McMaster researcher building tool for individualized cystic fibrosis treatment
Jeremy Hirota with graduate students Yechan Kim and Jenny Nguyen in his lab at the Firestone Institute for Respiratory Health.
BY Tina Depko
December 5, 2017
The future of individualized treatment for cystic fibrosis is a tool that can fit in the palm of your hand.
That’s the goal of McMaster University respiratory researcher Jeremy Hirota, who is combining his expertise in biomedical science with innovation in mechanical engineering from researchers in the Faculty of Engineering.
The new tool for cystic fibrosis will monitor how a gene named cystic fibrosis transmembrane conductance regulator (CFTR) is working. This data will help doctors prescribe individualized medication, known as precision medicine.
Hirota recently received a New Investigators Research Grant for $280,000 over three years to help advance the project from its infancy. The grant is funded by the SickKids Foundation and the Canadian Institutes of Health Research Institute of Human Development, Child and Youth Health.
“If we can find a way to further show how cystic fibrosis is different in each person and tailor the doses or the combination of drugs they take, then hopefully their medication will be optimized and their care will be improved,” said Hirota, assistant professor of medicine in the division of respirology in the Department of Medicine at the Michael G. DeGroote School of Medicine and new Tier 2 Canada Research Chair in Respiratory Mucosal Immunology.
Currently, there are more than 4,100 Canadians living with cystic fibrosis. The majority were diagnosed with the disease in their first year of life.
Understanding how airflow impacts the transport of molecules in lung immune function in individual patients is important to help determine the best treatment for people living with the disease.
Using airway epithelial cells from the lining of the respiratory tract in cystic fibrosis patients, the external precision medicine tool will monitor airflow and pH, as well as measure all-important chloride transport.
Microfluidics, which is the flow of liquids inside micrometre-sized channels, is key to the tool, as well as the development of tiny sensors to measure various characteristics of the cells.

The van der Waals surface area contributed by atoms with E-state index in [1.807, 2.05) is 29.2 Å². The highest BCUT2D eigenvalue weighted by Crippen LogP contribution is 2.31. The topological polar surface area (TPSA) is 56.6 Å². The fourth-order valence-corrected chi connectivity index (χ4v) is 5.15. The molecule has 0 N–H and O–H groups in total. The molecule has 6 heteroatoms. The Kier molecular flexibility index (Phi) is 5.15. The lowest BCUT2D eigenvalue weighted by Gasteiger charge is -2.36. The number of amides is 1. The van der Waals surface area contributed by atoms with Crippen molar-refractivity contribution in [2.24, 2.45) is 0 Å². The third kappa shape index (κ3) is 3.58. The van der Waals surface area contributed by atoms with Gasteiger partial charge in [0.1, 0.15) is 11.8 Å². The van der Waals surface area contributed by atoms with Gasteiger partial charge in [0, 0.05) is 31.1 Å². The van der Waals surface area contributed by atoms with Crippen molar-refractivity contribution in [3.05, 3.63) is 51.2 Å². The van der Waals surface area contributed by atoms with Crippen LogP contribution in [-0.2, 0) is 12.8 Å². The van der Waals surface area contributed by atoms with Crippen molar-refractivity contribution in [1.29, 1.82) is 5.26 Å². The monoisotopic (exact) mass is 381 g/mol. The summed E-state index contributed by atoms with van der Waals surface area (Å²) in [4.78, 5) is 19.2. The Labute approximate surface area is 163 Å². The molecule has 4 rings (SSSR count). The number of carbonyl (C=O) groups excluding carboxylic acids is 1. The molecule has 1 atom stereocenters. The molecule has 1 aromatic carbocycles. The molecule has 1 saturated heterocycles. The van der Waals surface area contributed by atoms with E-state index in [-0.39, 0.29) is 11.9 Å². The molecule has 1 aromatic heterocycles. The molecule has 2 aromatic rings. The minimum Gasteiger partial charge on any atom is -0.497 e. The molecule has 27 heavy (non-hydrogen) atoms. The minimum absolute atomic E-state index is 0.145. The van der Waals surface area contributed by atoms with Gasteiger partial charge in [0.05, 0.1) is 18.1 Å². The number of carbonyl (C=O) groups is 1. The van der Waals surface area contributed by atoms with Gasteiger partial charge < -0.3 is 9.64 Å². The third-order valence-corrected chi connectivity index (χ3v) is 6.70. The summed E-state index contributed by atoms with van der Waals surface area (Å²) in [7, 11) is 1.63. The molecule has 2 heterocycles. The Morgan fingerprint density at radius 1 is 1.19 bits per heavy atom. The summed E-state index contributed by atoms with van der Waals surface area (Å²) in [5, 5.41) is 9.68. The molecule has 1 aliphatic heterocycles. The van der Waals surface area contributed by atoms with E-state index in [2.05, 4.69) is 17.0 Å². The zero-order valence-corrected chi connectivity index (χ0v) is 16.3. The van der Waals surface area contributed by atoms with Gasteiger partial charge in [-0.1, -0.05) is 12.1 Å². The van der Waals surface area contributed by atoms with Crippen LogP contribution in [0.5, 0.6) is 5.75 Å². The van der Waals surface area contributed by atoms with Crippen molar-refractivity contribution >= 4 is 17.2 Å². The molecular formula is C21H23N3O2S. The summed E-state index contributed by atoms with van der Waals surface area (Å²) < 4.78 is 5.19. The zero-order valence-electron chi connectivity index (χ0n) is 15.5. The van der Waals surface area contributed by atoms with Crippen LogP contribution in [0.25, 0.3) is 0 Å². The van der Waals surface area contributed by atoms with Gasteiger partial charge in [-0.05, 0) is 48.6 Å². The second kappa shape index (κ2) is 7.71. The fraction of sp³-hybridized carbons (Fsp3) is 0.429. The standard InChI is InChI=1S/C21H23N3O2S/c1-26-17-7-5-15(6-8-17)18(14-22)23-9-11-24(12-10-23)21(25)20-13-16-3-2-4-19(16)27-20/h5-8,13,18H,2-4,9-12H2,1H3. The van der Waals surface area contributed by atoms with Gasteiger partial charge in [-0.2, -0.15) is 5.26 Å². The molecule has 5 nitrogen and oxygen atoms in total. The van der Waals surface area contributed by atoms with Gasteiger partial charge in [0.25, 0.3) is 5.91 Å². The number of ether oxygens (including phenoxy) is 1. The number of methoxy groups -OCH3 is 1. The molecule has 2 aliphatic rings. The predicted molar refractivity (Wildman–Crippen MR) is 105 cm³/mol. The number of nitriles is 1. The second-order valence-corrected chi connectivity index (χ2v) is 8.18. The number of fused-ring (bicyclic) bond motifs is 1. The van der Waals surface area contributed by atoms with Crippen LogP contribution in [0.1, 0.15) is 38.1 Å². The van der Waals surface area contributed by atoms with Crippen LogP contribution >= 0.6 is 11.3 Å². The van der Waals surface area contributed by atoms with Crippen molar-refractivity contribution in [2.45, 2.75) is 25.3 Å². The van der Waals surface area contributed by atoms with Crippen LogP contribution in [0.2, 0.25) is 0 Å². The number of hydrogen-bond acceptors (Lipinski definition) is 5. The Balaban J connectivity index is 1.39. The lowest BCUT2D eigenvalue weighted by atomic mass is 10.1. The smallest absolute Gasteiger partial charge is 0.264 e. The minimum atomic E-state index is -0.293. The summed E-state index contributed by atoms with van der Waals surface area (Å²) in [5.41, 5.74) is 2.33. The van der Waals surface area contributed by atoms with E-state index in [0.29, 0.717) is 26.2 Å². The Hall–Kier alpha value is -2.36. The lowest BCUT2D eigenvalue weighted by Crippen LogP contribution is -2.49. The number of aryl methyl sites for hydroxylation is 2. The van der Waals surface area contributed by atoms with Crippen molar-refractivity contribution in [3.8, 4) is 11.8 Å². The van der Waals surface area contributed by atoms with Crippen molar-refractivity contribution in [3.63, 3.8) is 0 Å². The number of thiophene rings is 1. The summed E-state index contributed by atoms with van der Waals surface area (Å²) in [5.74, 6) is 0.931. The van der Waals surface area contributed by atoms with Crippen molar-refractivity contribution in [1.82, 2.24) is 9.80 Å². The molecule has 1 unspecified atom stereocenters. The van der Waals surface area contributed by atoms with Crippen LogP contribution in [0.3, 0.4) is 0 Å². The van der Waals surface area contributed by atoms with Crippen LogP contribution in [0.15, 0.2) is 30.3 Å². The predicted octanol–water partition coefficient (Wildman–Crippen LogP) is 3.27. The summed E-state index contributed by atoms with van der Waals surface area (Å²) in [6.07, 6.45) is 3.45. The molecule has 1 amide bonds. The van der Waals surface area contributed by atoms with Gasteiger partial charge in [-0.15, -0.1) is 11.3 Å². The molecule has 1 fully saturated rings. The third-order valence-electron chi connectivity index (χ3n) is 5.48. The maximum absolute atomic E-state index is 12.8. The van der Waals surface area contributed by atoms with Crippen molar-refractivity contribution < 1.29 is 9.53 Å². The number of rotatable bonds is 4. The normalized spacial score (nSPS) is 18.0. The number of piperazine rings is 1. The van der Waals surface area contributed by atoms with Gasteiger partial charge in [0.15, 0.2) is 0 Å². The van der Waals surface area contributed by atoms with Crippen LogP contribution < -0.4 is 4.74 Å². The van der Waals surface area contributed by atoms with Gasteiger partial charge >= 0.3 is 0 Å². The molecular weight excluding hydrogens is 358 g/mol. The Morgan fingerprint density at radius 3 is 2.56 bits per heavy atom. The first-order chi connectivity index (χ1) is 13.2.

As such, Hirota has assembled an interdisciplinary all-star team to build the project at his lab in the Firestone Institute for Respiratory Health based at St. Joseph’s Healthcare Hamilton and affiliated with McMaster.
The team includes graduate students Yechan Kim and Jenny Nguyen in Hirota’s lab, with mechanical engineering professor Ravi Selvaganapathy and his post-doctoral fellow Aditya Aryasomayajula, also from McMaster.
“This project enables the use of microfluidics and integrated sensors for developing a personalized medicine tool,” said Selvaganapathy, who holds a Tier 2 Canada Research Chair in Biomicrofluidics. “It is a perfect example of synergies that can be obtained with tight collaboration between health sciences and engineering.”
Hirota, who hails from Brantford, struggled with allergies and asthma during his youth, especially while playing sports. He also disliked being sick with colds.
As such, he was interested in helping people breathe easier from a young age.
“When I was a child, I told my mom I was going to find a cure for the common cold,” he said. “I thought that meant becoming a medical doctor. When I got to university, I realized I wanted to focus on research.”
His interest in health sciences brought him to McMaster University, where he completed a Bachelor of Health Sciences degree in 2004. A co-op position with Mark Inman, professor of medicine, in the Firestone Institute stoked his interest in respiratory research.
Hirota subsequently completed a PhD in physiology and pharmacology at McMaster, graduating in 2009.
After spending several years pursuing postdoctoral research and later becoming a faculty member at the University of British Columbia, Hirota returned to McMaster in November 2016 to run his own lab at the Firestone Institute.
“One of McMaster University’s main strengths is its focus on interdisciplinary research,” he said.
When he is not in the lab, Hirota can be found at his home in Dundas with his wife and young daughter, or running on trails through the escarpment.
Hirota is inviting students to join his lab starting in January 2018.